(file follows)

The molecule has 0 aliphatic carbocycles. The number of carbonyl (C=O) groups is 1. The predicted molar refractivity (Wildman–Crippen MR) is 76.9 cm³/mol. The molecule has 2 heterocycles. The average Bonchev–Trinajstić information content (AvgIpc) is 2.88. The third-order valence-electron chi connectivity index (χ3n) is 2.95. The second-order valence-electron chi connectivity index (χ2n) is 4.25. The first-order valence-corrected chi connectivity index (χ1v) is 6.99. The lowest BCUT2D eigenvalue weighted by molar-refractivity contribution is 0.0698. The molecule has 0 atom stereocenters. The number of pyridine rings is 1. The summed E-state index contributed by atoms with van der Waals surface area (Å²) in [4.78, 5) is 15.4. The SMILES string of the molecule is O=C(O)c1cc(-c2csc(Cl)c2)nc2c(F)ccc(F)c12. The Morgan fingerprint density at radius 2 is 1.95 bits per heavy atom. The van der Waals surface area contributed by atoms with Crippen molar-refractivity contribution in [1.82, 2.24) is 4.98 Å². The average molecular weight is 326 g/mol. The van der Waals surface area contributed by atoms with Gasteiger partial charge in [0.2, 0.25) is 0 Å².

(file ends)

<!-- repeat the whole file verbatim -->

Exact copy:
The molecule has 0 aliphatic carbocycles. The number of carbonyl (C=O) groups is 1. The predicted molar refractivity (Wildman–Crippen MR) is 76.9 cm³/mol. The molecule has 2 heterocycles. The average Bonchev–Trinajstić information content (AvgIpc) is 2.88. The third-order valence-electron chi connectivity index (χ3n) is 2.95. The second-order valence-electron chi connectivity index (χ2n) is 4.25. The first-order valence-corrected chi connectivity index (χ1v) is 6.99. The lowest BCUT2D eigenvalue weighted by molar-refractivity contribution is 0.0698. The molecule has 0 atom stereocenters. The number of pyridine rings is 1. The summed E-state index contributed by atoms with van der Waals surface area (Å²) in [4.78, 5) is 15.4. The SMILES string of the molecule is O=C(O)c1cc(-c2csc(Cl)c2)nc2c(F)ccc(F)c12. The Morgan fingerprint density at radius 2 is 1.95 bits per heavy atom. The van der Waals surface area contributed by atoms with Crippen molar-refractivity contribution in [1.82, 2.24) is 4.98 Å². The average molecular weight is 326 g/mol. The van der Waals surface area contributed by atoms with Gasteiger partial charge in [0.2, 0.25) is 0 Å².